9 February 2010 Tuesday of the 5th Week in Ordinary Time
1 Kings 8, 22-30; Psalm 84; Mark 7, 1-13
The first reading is called, Solomon’s Prayer. He prayed it to the Lord during the dedication of the Temple of Jerusalem. The prayer has a format:
First, adoration: The Lord is extolled as the one and only God in heaven and all the earth.
Second, thanksgiving: The Lord is thanked for the blessings already bestowed and for the future divine providence.
Third, petition: The Lord is asked to effect the remainder of the promise of continuity. Solomon requests the Lord that his sons will continue his dynasty.
The prayer has a political and theological effect. There were people who were against the building of the temple, because the presence of God is everywhere. Not one dwelling can contain the greatness of God.
On the other hand, there were people who wanted a singular place of worship. A physical space that is sacred and dedicated to God. It is a place where God is honored.
When people say, “you don’t have to go to church [the building] to pray; God is everywhere,” they’re correct. It is true that the majesty of God cannot be contained in a human-made building no matter how grand and how majestic. In Christian prayer, we are encouraged to reach this level of mysticism: that we are able to see God in all things.
However, we also need a building; a place dedicated to God. Not that God needs it. But we, people, need it. We are limited and finite, and a place to worship, gather and honor God greatly helps in the formation of our faith and our community. Remember, our faith is formed by the community also. It is nurtured and enriched by people. And when people come together in a specific place where God is worshipped, God is greatly honored. In the first reading, it is clear that God wanted people to worship Him there, in a particular area in the whole kingdom of Israel.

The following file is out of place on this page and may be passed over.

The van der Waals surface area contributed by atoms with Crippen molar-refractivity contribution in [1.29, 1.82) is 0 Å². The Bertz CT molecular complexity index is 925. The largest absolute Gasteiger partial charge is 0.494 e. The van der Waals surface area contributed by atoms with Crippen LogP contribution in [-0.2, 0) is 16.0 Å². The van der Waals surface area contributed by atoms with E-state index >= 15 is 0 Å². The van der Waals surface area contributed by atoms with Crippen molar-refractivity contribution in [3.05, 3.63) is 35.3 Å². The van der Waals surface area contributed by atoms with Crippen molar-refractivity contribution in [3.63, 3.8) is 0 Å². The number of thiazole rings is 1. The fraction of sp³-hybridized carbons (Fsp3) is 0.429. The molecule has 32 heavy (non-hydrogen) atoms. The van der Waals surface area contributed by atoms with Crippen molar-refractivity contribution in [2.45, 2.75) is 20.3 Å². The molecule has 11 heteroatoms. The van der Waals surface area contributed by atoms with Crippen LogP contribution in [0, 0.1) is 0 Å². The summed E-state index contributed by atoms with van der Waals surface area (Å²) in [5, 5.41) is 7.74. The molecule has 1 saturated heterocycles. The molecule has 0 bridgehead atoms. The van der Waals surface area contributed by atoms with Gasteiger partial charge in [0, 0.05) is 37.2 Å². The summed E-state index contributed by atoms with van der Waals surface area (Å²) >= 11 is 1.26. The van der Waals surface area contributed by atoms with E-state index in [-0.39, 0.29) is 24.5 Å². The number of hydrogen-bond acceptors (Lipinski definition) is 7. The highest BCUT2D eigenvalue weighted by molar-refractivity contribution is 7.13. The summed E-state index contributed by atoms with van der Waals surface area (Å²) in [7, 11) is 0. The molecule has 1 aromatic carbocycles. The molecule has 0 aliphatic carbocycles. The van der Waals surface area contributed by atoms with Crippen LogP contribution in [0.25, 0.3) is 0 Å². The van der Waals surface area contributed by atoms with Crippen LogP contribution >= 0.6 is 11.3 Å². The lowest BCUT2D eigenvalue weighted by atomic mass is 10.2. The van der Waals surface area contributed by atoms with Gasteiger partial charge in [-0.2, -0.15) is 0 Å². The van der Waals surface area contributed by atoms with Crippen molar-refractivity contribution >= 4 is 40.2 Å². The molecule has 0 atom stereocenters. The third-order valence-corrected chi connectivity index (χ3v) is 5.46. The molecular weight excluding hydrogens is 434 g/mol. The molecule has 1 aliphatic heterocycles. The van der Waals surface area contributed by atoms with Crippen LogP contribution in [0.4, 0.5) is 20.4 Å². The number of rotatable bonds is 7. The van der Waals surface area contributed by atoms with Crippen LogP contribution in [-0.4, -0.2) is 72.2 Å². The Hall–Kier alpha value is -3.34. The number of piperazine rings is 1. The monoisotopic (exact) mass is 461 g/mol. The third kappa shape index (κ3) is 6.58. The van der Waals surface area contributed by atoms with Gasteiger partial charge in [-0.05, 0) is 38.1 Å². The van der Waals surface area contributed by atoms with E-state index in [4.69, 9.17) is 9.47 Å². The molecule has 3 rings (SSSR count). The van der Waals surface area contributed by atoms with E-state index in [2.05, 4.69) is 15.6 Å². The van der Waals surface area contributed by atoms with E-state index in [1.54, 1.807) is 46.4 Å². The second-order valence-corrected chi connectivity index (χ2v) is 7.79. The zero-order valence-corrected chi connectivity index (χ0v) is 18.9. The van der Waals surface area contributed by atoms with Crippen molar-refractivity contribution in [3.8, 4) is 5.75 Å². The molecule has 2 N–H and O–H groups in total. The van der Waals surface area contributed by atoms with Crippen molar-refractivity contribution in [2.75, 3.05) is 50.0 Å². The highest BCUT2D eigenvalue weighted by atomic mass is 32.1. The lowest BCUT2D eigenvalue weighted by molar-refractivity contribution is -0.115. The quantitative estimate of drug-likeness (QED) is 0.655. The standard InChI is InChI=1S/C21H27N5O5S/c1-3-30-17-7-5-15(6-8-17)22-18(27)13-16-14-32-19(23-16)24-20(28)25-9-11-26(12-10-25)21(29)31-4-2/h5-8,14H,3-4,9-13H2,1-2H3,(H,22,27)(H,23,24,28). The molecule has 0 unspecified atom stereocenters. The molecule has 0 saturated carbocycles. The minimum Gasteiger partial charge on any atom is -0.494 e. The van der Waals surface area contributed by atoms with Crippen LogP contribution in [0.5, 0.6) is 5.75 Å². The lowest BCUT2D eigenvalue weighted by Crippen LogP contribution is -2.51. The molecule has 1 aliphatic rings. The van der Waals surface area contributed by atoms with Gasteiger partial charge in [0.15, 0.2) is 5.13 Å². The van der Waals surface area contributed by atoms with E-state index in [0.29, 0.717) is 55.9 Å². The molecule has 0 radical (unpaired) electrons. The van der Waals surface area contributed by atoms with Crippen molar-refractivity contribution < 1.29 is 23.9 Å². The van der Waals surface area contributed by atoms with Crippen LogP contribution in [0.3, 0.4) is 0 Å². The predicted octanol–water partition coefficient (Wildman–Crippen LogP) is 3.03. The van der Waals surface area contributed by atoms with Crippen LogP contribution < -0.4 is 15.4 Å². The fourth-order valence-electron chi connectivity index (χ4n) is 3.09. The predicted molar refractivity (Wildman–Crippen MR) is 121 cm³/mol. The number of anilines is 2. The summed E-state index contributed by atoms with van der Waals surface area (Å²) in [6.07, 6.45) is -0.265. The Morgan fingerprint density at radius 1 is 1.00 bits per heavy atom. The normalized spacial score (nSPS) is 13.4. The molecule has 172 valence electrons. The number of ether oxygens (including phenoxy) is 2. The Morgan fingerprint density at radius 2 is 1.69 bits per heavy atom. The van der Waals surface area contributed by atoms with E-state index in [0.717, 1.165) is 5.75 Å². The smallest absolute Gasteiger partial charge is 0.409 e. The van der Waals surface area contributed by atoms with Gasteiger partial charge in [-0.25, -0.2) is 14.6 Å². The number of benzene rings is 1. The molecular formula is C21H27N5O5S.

And that is why we do can pray everywhere; but we come on Sundays to gather as a community. And why do we make an effort to have it on a Sunday? Because people are free on Sunday as well as it is also the day of the Resurrection. The Sabbath was Saturday; but we believe that the day Jesus rose from the dead a new creation has been made. Therefore, the new “sabbath” became a Sunday.
But more importantly, Sunday becomes a day of obligation, because it is the time when the community can pray together. Think: Every Sunday, fellow Catholics (or many Christian communities), worship together all over the world. Regularly celebrating an important value such as faith forms a community. Just as a family is formed by the presence of each member in a get-together like a family dinner, a birthday, an anniversary; so is a community. By marking days for these celebrations, the ties that bind each person are strengthened.
And how do we celebrate? Take for example birthdays. We first acknowledge who the person is to us. Then, we thank them for the things they’ve done to our lives. And finally, we tell them that we will remain friends.
Nonetheless, we do can make the birthday celebrant important every day, not just during that particular day. However it is nice to have one special day, in a place that is meaningful and beautiful as the occasion. It’s just that: it is nice to have one.
So it is the same with prayer and worship. We adore God; we thank Him; and we ask for what we need.